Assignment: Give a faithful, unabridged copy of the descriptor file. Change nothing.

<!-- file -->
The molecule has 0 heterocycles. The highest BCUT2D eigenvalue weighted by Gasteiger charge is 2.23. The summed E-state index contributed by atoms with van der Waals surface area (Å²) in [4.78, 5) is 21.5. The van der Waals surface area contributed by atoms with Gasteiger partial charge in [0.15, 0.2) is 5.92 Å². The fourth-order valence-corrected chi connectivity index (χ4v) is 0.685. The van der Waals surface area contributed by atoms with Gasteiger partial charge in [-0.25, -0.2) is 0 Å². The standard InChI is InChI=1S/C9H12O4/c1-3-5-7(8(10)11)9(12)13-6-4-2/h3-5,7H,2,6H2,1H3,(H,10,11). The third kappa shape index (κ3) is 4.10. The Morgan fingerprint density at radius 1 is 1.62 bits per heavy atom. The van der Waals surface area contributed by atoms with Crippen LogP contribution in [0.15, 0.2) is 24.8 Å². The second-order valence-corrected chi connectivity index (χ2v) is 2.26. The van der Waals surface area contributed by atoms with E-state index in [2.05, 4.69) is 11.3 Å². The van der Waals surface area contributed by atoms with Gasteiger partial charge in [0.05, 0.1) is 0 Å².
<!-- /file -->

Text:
The molecule has 0 heterocycles. The highest BCUT2D eigenvalue weighted by Gasteiger charge is 2.23. The summed E-state index contributed by atoms with van der Waals surface area (Å²) in [4.78, 5) is 21.5. The van der Waals surface area contributed by atoms with Gasteiger partial charge in [0.15, 0.2) is 5.92 Å². The fourth-order valence-corrected chi connectivity index (χ4v) is 0.685. The van der Waals surface area contributed by atoms with Gasteiger partial charge in [-0.25, -0.2) is 0 Å². The standard InChI is InChI=1S/C9H12O4/c1-3-5-7(8(10)11)9(12)13-6-4-2/h3-5,7H,2,6H2,1H3,(H,10,11). The third kappa shape index (κ3) is 4.10. The Morgan fingerprint density at radius 1 is 1.62 bits per heavy atom. The van der Waals surface area contributed by atoms with Crippen LogP contribution in [0.15, 0.2) is 24.8 Å². The second-order valence-corrected chi connectivity index (χ2v) is 2.26. The van der Waals surface area contributed by atoms with E-state index in [2.05, 4.69) is 11.3 Å². The van der Waals surface area contributed by atoms with Gasteiger partial charge in [0.05, 0.1) is 0 Å².